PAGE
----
Saturday, May 23, 2009


Why was Liz Cheney all over television last week?

A week has 168 hours. That’s 10,080 minutes. There’s no way you can make it shorter.

For you and me, we may not care. Life goes on. But, if you’re running a cable news operation, you face an unending, ceaseless demand for “programming.” Ten thousand and eighty minutes divided into program segments of approximately seven minutes each means you must be prepared to deliver some sort of on-air content to cover 1,440 segments – this week, next week, the week after, and… every week until you shut it down, turn it off, or blow your brains out.

Thus, in answer to this oppressing necessity, there has been created in modern American culture the “Talking Head.” These are the faces and mouths, the eyes, ears and hair, which fill the screen and add the audio. Their real purpose - treading water until… the next segment. For the Programming Department, the “Talking Head” is the tiny rat on the spinning wheel – you know, the wheel that turns and turns but never goes anywhere.

If you’re a baseball fan, you’ll immediately understand. The “Talking Head” is the television equivalent of the middle-reliever, someone brought in from the bullpen in the third inning, somebody who can “give you some innings.” No crying baseball? Well, there’s no “mercy rule” in television. No time-out. Every minute is sixty-seconds and you must fill them up – each and every one - with something to look at and something that makes noise. You can never reach the next segment without completing the current one.

Obviously, the qualifications for who can be a “Talking Head” is either very liberally interpreted or totally ignored. “Any port in a storm” has been replaced in the daily world of today’s cable news networks with “Any face, Anytime.” In a moment of panic – when catastrophe strikes – the only known escape is to hit the control room button and bring up Billy Mays’ stain remover rant or the saving grace of the “Sham-Wow.”

“Talking Heads” feed the televised tapeworm. And, there is never enough food.

This explains why we have been lately subjected to former Vice President Dick Cheney’s daughter Liz. She’s out there for Daddy. Were she a few years younger this would easily be labeled child-abuse. Of course, as a father, I appreciate the loyalty and love of a daughter. I have three and I am positive each of them would do for me what Cheney’s daughter has done for him. What greater gift can a daughter give than to publicly embarrass herself to protect her father from the consequences of his action?

So, let us praise Liz Cheney for her devotion to family and her willingness to humiliate herself for her Dad – and now let’s ask the only questions she should have been confronted with while she was on television, but of course she wasn’t.

Question #1: Do you have any idea what you’re talking about?

This is not a frivolous question. She’s defending her father and quite specifically attacking President Obama. Based on what? Her opinion? Her unquestioning love for her father? Or does she have some facts on which to base her opinion that her father’s torture policies were both legal and productive and Obama’s stopping them is wrong and damaging to the nation? Since this is what she said – shouldn’t she be asked - how does she know this?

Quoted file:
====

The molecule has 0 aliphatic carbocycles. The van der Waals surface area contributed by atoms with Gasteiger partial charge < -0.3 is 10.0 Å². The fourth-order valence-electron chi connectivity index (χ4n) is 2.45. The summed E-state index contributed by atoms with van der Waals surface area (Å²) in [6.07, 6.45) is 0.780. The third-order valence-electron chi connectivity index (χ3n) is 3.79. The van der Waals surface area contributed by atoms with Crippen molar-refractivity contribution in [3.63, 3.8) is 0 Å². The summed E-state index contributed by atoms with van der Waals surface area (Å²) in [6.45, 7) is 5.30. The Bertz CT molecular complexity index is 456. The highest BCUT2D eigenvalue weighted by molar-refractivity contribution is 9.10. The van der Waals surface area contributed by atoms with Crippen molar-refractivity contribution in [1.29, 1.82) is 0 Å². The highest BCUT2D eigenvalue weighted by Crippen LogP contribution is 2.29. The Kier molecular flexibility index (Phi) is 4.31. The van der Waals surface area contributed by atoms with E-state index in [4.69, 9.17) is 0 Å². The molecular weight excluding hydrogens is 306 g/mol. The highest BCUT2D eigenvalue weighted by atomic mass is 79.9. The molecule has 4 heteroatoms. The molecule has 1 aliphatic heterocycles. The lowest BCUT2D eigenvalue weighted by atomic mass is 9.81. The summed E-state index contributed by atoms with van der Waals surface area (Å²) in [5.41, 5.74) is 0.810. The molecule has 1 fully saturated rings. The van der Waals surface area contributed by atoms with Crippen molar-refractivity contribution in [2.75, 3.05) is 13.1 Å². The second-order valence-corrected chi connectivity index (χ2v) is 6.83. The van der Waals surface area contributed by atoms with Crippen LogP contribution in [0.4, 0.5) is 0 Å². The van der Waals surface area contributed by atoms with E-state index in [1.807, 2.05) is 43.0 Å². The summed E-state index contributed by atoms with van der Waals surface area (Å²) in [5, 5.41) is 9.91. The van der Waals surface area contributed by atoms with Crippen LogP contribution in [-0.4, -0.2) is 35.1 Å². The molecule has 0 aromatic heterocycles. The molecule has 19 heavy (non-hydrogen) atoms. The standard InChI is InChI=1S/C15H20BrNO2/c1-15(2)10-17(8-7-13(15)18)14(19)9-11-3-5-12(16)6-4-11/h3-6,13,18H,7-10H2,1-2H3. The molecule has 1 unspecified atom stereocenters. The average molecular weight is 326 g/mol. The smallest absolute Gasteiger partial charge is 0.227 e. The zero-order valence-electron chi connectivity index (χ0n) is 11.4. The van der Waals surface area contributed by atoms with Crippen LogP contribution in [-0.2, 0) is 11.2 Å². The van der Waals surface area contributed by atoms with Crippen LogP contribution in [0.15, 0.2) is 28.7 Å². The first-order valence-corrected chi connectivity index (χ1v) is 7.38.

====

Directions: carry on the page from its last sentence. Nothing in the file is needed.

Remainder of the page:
If Liz Cheney only has opinions – well, we all have opinions. She’s only giving the cable programmers “some innings.” More meat for the monster. Here today, gone tomorrow. If we’re dumb enough to watch, that’s our problem.

But, if she has some real information, some facts, some data to back-up her assertions – well, if she does, where did she get this information, these facts, this data? After all, she’s only Dick Cheney’s daughter. She possesses no other qualifications; she has no official resume or background or experience – and for damn sure – Liz Cheney has no national security clearance. As far as we can tell, she has no first-hand capacity to know anything that you or I don’t know.

Unless, she’s spoken with her father about this issue – about the run-up to the Iraq War and the use of torture and rendition by the CIA and other American agencies and operatives, private, public, secret and foreign.

This leads right into the next question Liz Cheney should have been asked on television.

Question #2: Have you ever discussed this topic with your father?

Maybe she says, “No.” Okay, in that case – why is she on the air?

Maybe she says, “Yes.” In that case isn’t she admitting that her father, the former Vice President of the United States, has violated a number of federal laws regarding the use and dissemination of classified information?

Liz Cheney appeared on every cable news network last week. She also was seen on each of the traditional over-the-air networks. They all covered her remarks. Did anyone, at any of these television operations, ask her these questions?

Perhaps, the next time she sticks her head above the mud, somebody with a microphone will ask her how she got so dirty.

1 comment:

jastover said...

Papa: Liz Cheney is not the total lightweight you seem to imply. She's a University of Chicago trained lawyer who worked for the State Department for five years before law school, and in 2002. was appointed Deputy Assistant secretary of State for Near Eastern affairs (recommended no less by Colin Powell).

She left to work on her father's reelection campaign in 2004, then returned to State in 2005 as a high ranking Mid Eastern diplomat.

Her husband, Philip Perry, was at one time the General Counsel to the Department of Homeland Security.

You might not like her politics, but she is not without qualifications.